In Myanmar, one either “uses”, “plays” or “goes on” Facebook. The choice of verb indicates the individual’s intent of using the app. Daw Suu’s intentional use of the verb “use” for her decision to join Facebook indicates deliberation. As she stated, it was to be able to communicate in a more direct manner on Covid-19 concerns.
Her post uses Unicode font. This is a nuance that may be lost on international audiences. Her target audience is the Myanmar people, and she is upholding her government’s decision made in 2019 to switch to Unicode for the Myanmar language font. This decision was met with some resistance from a public long used to communicating in Zawgyi font which was incompatible with widespread universal coding standards globally. Daw Suu had to broadcast a public appeal to make the switch to Unicode.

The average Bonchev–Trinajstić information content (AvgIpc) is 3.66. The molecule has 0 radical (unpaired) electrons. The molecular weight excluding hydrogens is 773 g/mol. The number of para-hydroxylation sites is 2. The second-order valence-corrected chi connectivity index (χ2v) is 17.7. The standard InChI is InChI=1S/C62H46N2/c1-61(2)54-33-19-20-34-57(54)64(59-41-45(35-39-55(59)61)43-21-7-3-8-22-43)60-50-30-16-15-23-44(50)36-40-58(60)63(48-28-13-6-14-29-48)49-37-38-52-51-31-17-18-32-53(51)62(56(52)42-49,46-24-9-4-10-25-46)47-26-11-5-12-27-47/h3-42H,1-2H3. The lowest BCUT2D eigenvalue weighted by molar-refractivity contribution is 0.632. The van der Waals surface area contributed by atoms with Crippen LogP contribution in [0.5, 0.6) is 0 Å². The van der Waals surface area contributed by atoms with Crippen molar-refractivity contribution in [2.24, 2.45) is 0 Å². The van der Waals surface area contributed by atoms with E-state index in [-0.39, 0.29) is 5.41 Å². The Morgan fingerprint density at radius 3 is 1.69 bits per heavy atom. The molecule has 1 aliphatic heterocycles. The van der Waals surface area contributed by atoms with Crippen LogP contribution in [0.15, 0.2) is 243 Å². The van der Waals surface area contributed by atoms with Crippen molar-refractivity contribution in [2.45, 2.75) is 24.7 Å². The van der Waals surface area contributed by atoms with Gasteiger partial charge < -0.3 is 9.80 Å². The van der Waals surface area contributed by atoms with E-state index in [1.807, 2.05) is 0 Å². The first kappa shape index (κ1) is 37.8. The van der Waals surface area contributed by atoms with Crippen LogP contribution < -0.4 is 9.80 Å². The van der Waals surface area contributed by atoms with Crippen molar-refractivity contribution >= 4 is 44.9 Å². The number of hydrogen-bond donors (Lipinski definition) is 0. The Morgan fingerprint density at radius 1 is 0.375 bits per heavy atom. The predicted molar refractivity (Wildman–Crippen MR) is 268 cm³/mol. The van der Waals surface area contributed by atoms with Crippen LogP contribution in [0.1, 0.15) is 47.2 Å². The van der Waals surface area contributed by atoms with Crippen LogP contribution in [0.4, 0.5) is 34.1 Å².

Her public messaging – apart from the official statements and reports that are broadcast via state media channels and shared on the official social media pages of the government, including the State Counsellor’s Office – thus has a consistent core: to rally the public around an important aim or objective.
Myanmar’s most prominent septuagenarian’s Facebook debut in the time of the coronavirus occasions the following interpretations and suggestions.
Myanmar’s Facebook-sphere has been inundated with differing opinions on the measures to mitigate the coronavirus spread. Seeing mounting numbers globally, and the threat of a second wave in Asian countries that had earlier suppressed the spread, many Myanmar Facebook users have called for stricter enforcement of shutdowns and social distancing. There are also increasing calls for considering the situation of the lower-income communities, migrants, and small businesses adversely affected by the shutdowns. Amidst the different state- and community-level responses, various social media posts on traditional remedies to ward off the virus, or heighten infection fears, have resulted in injuries and confusion.